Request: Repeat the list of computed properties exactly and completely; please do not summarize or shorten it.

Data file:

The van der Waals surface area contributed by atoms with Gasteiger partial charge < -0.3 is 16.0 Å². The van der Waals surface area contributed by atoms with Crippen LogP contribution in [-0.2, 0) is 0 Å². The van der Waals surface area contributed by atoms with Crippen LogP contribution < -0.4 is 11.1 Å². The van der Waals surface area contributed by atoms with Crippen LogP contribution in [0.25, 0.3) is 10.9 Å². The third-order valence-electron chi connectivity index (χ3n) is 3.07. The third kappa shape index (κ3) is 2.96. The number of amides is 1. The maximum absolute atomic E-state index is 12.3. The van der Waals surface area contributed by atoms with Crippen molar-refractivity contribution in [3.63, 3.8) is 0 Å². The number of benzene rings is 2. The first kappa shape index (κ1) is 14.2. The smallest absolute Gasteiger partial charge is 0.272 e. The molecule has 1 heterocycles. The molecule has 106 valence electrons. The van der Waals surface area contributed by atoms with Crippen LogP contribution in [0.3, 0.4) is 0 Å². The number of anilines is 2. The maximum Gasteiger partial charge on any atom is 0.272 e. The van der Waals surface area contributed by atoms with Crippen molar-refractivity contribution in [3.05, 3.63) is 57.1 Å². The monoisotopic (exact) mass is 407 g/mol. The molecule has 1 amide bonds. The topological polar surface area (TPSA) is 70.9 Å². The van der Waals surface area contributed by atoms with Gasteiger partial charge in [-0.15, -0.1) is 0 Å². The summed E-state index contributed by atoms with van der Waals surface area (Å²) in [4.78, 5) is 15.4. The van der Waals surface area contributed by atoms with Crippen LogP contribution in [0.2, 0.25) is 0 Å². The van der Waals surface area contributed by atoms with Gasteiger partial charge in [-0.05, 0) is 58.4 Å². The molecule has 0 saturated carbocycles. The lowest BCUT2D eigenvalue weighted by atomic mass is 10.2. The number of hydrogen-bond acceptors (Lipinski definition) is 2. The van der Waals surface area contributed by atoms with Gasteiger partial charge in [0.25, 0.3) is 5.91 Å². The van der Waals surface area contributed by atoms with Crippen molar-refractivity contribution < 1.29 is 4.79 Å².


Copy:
The van der Waals surface area contributed by atoms with Gasteiger partial charge < -0.3 is 16.0 Å². The van der Waals surface area contributed by atoms with Crippen LogP contribution in [-0.2, 0) is 0 Å². The van der Waals surface area contributed by atoms with Crippen LogP contribution < -0.4 is 11.1 Å². The van der Waals surface area contributed by atoms with Crippen LogP contribution in [0.25, 0.3) is 10.9 Å². The third-order valence-electron chi connectivity index (χ3n) is 3.07. The third kappa shape index (κ3) is 2.96. The number of amides is 1. The maximum absolute atomic E-state index is 12.3. The van der Waals surface area contributed by atoms with Crippen molar-refractivity contribution in [3.63, 3.8) is 0 Å². The number of benzene rings is 2. The first kappa shape index (κ1) is 14.2. The smallest absolute Gasteiger partial charge is 0.272 e. The molecule has 1 heterocycles. The molecule has 106 valence electrons. The van der Waals surface area contributed by atoms with Crippen LogP contribution in [0.3, 0.4) is 0 Å². The number of anilines is 2. The maximum Gasteiger partial charge on any atom is 0.272 e. The van der Waals surface area contributed by atoms with Crippen molar-refractivity contribution in [3.05, 3.63) is 57.1 Å². The monoisotopic (exact) mass is 407 g/mol. The molecule has 1 amide bonds. The topological polar surface area (TPSA) is 70.9 Å². The van der Waals surface area contributed by atoms with Gasteiger partial charge in [-0.15, -0.1) is 0 Å². The summed E-state index contributed by atoms with van der Waals surface area (Å²) in [4.78, 5) is 15.4. The van der Waals surface area contributed by atoms with Crippen LogP contribution in [0.2, 0.25) is 0 Å². The van der Waals surface area contributed by atoms with Gasteiger partial charge in [-0.05, 0) is 58.4 Å². The molecule has 0 saturated carbocycles. The lowest BCUT2D eigenvalue weighted by atomic mass is 10.2. The number of hydrogen-bond acceptors (Lipinski definition) is 2. The van der Waals surface area contributed by atoms with Gasteiger partial charge in [0.25, 0.3) is 5.91 Å². The van der Waals surface area contributed by atoms with Crippen molar-refractivity contribution < 1.29 is 4.79 Å².